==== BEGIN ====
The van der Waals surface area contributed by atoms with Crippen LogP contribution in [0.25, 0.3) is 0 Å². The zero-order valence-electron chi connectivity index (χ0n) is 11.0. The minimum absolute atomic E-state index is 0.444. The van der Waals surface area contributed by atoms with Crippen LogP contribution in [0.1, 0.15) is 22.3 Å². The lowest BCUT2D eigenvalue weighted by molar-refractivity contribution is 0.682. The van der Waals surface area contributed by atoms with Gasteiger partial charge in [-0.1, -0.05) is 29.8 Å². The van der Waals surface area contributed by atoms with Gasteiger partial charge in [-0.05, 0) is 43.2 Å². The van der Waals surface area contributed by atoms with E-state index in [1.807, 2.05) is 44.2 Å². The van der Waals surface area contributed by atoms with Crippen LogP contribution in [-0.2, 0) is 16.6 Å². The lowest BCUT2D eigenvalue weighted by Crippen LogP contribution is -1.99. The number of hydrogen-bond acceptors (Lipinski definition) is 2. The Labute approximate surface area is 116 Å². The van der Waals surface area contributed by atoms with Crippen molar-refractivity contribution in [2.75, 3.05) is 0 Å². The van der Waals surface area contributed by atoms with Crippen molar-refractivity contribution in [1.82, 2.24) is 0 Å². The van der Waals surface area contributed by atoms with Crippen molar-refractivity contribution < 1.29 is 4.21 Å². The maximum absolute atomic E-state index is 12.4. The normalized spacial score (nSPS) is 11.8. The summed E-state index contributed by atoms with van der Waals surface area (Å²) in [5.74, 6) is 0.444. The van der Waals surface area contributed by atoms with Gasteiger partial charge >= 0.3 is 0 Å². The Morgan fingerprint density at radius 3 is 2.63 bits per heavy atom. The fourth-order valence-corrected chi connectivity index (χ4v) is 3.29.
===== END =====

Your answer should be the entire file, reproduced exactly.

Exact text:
The van der Waals surface area contributed by atoms with Crippen LogP contribution in [0.25, 0.3) is 0 Å². The zero-order valence-electron chi connectivity index (χ0n) is 11.0. The minimum absolute atomic E-state index is 0.444. The van der Waals surface area contributed by atoms with Crippen LogP contribution in [0.1, 0.15) is 22.3 Å². The lowest BCUT2D eigenvalue weighted by molar-refractivity contribution is 0.682. The van der Waals surface area contributed by atoms with Gasteiger partial charge in [-0.1, -0.05) is 29.8 Å². The van der Waals surface area contributed by atoms with Gasteiger partial charge in [-0.05, 0) is 43.2 Å². The van der Waals surface area contributed by atoms with E-state index in [1.807, 2.05) is 44.2 Å². The van der Waals surface area contributed by atoms with Crippen LogP contribution in [-0.2, 0) is 16.6 Å². The lowest BCUT2D eigenvalue weighted by Crippen LogP contribution is -1.99. The number of hydrogen-bond acceptors (Lipinski definition) is 2. The Labute approximate surface area is 116 Å². The van der Waals surface area contributed by atoms with Crippen molar-refractivity contribution in [2.75, 3.05) is 0 Å². The van der Waals surface area contributed by atoms with Crippen molar-refractivity contribution in [1.82, 2.24) is 0 Å². The van der Waals surface area contributed by atoms with Crippen molar-refractivity contribution < 1.29 is 4.21 Å². The maximum absolute atomic E-state index is 12.4. The normalized spacial score (nSPS) is 11.8. The summed E-state index contributed by atoms with van der Waals surface area (Å²) in [5.74, 6) is 0.444. The van der Waals surface area contributed by atoms with Gasteiger partial charge >= 0.3 is 0 Å². The Morgan fingerprint density at radius 3 is 2.63 bits per heavy atom. The fourth-order valence-corrected chi connectivity index (χ4v) is 3.29.